“We forgot where we were. It was more than that. We forgot who we were. We forgot what the house was. We opened our eyes and everything was strange. Although this happened enough times for us to feel that we should be used to lapses in identity, we always felt frightened. How could we grow used to the sensation that we were unrooted? During such confused episodes, we found that the rooms we were in were too large or too wide or too bright or too small or too loud or too quiet or too fetid or too sweltering or too cold. We looked at the rooms that we were assured were ours but they were not our rooms at all. We knew our rooms and these rooms were not them. We sat in our beds clutching at blankets which were too wet or too dry or too itchy or too thin and we breathed but found that breathing did not come easily. And so again, we were pained. If we looked to the sides of our beds and saw someone tucked into the covers, we became overcome with the strongest sense of déjà vu. We thought we knew the people beside us but we did not remember how we knew them.”

 

My story “Valet de Chambre” was published in and/or’s volume #5 http://www.and-or.org/issues.html. If I remember correctly, the story was written at the end of 2012.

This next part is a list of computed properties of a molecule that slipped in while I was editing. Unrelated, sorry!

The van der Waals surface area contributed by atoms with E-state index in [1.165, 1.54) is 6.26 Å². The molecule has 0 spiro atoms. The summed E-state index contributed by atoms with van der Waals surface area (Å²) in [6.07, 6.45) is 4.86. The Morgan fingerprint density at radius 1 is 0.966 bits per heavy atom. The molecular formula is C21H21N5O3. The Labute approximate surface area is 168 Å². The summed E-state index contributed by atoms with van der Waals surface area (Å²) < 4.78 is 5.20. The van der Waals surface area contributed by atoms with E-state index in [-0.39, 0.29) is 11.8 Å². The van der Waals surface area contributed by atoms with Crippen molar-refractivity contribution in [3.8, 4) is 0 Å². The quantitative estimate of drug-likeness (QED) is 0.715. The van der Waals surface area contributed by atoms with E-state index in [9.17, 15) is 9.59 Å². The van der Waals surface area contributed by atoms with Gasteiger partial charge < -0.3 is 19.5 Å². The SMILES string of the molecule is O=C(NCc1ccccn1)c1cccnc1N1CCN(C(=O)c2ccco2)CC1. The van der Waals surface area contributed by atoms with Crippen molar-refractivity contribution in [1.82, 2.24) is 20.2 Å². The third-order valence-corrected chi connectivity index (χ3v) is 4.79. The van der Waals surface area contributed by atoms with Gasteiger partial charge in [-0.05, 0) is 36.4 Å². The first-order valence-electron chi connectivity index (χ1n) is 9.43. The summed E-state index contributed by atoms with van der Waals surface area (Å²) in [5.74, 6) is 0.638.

December 7, 2015 – Excerpt

“I walked up and down the stairs. The house had many staircases and some leaned too far to one side and others creaked with each step and even more did not have banisters that could be grabbed when tripping. Each staircase had a door that looked within and those doors were kept locked from the inside. No one in the house ever saw what was inside those rooms and those who wanted to know did not ask. There were fifteen steps that led to the basement and then seventeen steps that led to the second floor and then fifteen more steps that led to the second floor from a different direction and then three steps that led into the house from the back and seven steps that led into the house from the front and five steps that led into the house from the side. There were twenty-nine steps that connected the second floor to the attic and fifty-seven steps that led directly to the attic from the ground floor.”

December 4, 2015 – Excerpt

“In our safe little house, we sat together smiling. No one felt sad. We avoided the windows because we did not like seeing out. Seeing out did not make us happy. Seeing out made us the opposite of happy, which was sad. We liked being happy and so we did not look. We smiled until our mouths hurt. We smiled even when our mouths hurt. We smiled while looking at one another. We smiled while our cheeks shook. Sometimes we thought we could not possibly smile anymore and then we did smile more. We smiled until we felt numb and then our smiles grew wider. It was so easy to smile when within the house. We had everything to smile about, as long as we did not look out the window.”